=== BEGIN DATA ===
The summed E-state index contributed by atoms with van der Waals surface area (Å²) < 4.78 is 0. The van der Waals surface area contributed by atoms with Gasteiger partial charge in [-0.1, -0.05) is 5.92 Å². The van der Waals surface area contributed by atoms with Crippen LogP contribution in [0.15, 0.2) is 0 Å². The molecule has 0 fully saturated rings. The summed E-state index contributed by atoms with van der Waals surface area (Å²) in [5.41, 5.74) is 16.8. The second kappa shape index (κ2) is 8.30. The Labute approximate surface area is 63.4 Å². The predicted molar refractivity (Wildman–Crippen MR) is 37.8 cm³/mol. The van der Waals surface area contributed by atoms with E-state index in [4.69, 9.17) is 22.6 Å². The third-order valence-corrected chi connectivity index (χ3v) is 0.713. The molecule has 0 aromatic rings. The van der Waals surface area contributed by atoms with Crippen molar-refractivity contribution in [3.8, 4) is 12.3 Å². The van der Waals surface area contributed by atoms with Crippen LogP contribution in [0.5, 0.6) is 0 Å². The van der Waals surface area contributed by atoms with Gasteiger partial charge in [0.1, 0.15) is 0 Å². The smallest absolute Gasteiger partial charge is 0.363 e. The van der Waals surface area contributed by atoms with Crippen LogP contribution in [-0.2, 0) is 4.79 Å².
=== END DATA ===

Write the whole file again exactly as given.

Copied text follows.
The summed E-state index contributed by atoms with van der Waals surface area (Å²) < 4.78 is 0. The van der Waals surface area contributed by atoms with Gasteiger partial charge in [-0.1, -0.05) is 5.92 Å². The van der Waals surface area contributed by atoms with Crippen LogP contribution in [0.15, 0.2) is 0 Å². The molecule has 0 fully saturated rings. The summed E-state index contributed by atoms with van der Waals surface area (Å²) in [5.41, 5.74) is 16.8. The second kappa shape index (κ2) is 8.30. The Labute approximate surface area is 63.4 Å². The predicted molar refractivity (Wildman–Crippen MR) is 37.8 cm³/mol. The van der Waals surface area contributed by atoms with E-state index in [4.69, 9.17) is 22.6 Å². The third-order valence-corrected chi connectivity index (χ3v) is 0.713. The molecule has 0 aromatic rings. The van der Waals surface area contributed by atoms with Crippen molar-refractivity contribution in [3.8, 4) is 12.3 Å². The van der Waals surface area contributed by atoms with Crippen LogP contribution in [0.5, 0.6) is 0 Å². The van der Waals surface area contributed by atoms with Gasteiger partial charge in [0.1, 0.15) is 0 Å². The smallest absolute Gasteiger partial charge is 0.363 e. The van der Waals surface area contributed by atoms with Crippen LogP contribution in [-0.2, 0) is 4.79 Å².